Coffee connoisseur and Kansas City resident Danny O'Neill had big plans: Open a coffee shop and a roastery with a glass wall separating the two. Café customers could sit and drink coffee while they watched the roasting process.

Estimated startup costs: $300,000.

Then he met with a volunteer from the small business counseling organization SCORE. "Who would run the café?" the volunteer asked. "Who would roast the beans? Who would sell the coffee?"

"It soon became obvious that there was no way I could handle everything I wanted to do," O'Neill said.

So what next?

O'Neill's story is a common one among entrepreneurs. That's why Hello Fearless founder Sara Davidson advocated a ruthless reality check — long before you ever apply for a loan, ask for money, or pour your life savings into a pit of good intentions.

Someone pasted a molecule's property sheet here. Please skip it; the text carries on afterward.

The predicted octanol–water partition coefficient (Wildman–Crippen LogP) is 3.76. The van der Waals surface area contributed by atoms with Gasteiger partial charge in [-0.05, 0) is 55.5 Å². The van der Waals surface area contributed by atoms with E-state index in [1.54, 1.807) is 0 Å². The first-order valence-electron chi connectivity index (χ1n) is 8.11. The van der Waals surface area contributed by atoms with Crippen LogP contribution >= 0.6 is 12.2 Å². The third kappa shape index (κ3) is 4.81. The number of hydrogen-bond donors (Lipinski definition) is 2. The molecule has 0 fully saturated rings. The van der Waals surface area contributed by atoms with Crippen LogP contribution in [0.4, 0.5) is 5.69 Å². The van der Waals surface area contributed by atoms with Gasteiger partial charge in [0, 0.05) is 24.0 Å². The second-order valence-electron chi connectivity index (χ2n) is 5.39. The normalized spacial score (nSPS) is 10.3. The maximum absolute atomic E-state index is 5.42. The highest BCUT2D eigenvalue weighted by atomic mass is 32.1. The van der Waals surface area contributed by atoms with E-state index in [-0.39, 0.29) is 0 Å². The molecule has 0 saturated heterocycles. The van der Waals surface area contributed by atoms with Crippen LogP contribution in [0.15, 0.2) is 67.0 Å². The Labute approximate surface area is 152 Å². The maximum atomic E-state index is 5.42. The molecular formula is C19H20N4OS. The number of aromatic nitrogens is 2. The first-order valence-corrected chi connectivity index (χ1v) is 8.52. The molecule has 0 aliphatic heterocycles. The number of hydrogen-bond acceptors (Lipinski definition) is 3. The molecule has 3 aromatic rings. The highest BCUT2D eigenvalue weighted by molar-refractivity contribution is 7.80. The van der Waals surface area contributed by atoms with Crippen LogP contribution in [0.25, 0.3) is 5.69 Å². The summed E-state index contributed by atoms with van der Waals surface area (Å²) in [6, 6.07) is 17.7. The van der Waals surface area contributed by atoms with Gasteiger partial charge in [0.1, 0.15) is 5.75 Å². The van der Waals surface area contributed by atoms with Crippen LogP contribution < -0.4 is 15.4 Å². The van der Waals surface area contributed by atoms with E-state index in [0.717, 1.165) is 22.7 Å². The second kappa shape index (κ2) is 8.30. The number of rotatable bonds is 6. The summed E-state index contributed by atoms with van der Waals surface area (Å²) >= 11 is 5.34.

Here's how she put it: Don't force a budget. If you've got $10,000 to work with, don't build your business-plan budget around that. Take a realistic look at the amount of money your plan, as it stands, requires — down to the micro-expenses, such as utilities or tech maintenance.

And if those costs far exceed that $10,000, then it's time to refine your concept. Because trying to force it without the funds you'll realistically need means you've got a much higher chance of failure.

That's what O'Neill did — once he realized he needed to scale back his business dream to reduce startup costs, risk and collateral.